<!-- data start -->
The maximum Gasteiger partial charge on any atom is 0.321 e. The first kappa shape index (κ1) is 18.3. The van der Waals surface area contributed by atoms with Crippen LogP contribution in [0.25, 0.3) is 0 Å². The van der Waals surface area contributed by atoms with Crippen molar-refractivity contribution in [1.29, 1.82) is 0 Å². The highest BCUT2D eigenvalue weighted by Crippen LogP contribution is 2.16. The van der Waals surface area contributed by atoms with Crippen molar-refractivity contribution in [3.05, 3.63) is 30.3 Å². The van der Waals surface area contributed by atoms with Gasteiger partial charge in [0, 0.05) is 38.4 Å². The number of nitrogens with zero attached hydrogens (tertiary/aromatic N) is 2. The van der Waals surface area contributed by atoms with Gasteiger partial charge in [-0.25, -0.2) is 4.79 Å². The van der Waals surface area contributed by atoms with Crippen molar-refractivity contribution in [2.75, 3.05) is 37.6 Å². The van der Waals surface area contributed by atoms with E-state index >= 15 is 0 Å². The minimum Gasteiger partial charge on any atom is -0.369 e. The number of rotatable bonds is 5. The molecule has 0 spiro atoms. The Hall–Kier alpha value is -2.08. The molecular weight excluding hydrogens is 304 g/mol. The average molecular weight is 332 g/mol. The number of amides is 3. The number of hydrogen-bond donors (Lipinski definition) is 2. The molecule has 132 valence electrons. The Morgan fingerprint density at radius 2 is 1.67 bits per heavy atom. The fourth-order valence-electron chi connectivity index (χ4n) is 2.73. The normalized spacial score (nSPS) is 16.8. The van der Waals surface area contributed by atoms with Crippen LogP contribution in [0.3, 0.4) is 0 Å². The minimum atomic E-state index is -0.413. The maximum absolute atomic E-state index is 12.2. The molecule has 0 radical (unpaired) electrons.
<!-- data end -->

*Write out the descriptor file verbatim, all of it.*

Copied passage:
The maximum Gasteiger partial charge on any atom is 0.321 e. The first kappa shape index (κ1) is 18.3. The van der Waals surface area contributed by atoms with Crippen LogP contribution in [0.25, 0.3) is 0 Å². The van der Waals surface area contributed by atoms with Crippen molar-refractivity contribution in [1.29, 1.82) is 0 Å². The highest BCUT2D eigenvalue weighted by Crippen LogP contribution is 2.16. The van der Waals surface area contributed by atoms with Crippen molar-refractivity contribution in [3.05, 3.63) is 30.3 Å². The van der Waals surface area contributed by atoms with Gasteiger partial charge in [0, 0.05) is 38.4 Å². The number of nitrogens with zero attached hydrogens (tertiary/aromatic N) is 2. The van der Waals surface area contributed by atoms with Gasteiger partial charge in [-0.25, -0.2) is 4.79 Å². The van der Waals surface area contributed by atoms with Crippen molar-refractivity contribution in [2.75, 3.05) is 37.6 Å². The van der Waals surface area contributed by atoms with E-state index >= 15 is 0 Å². The minimum Gasteiger partial charge on any atom is -0.369 e. The number of rotatable bonds is 5. The molecule has 0 spiro atoms. The Hall–Kier alpha value is -2.08. The molecular weight excluding hydrogens is 304 g/mol. The average molecular weight is 332 g/mol. The number of amides is 3. The number of hydrogen-bond donors (Lipinski definition) is 2. The molecule has 132 valence electrons. The Morgan fingerprint density at radius 2 is 1.67 bits per heavy atom. The fourth-order valence-electron chi connectivity index (χ4n) is 2.73. The normalized spacial score (nSPS) is 16.8. The van der Waals surface area contributed by atoms with Crippen LogP contribution in [0.3, 0.4) is 0 Å². The minimum atomic E-state index is -0.413. The maximum absolute atomic E-state index is 12.2. The molecule has 0 radical (unpaired) electrons.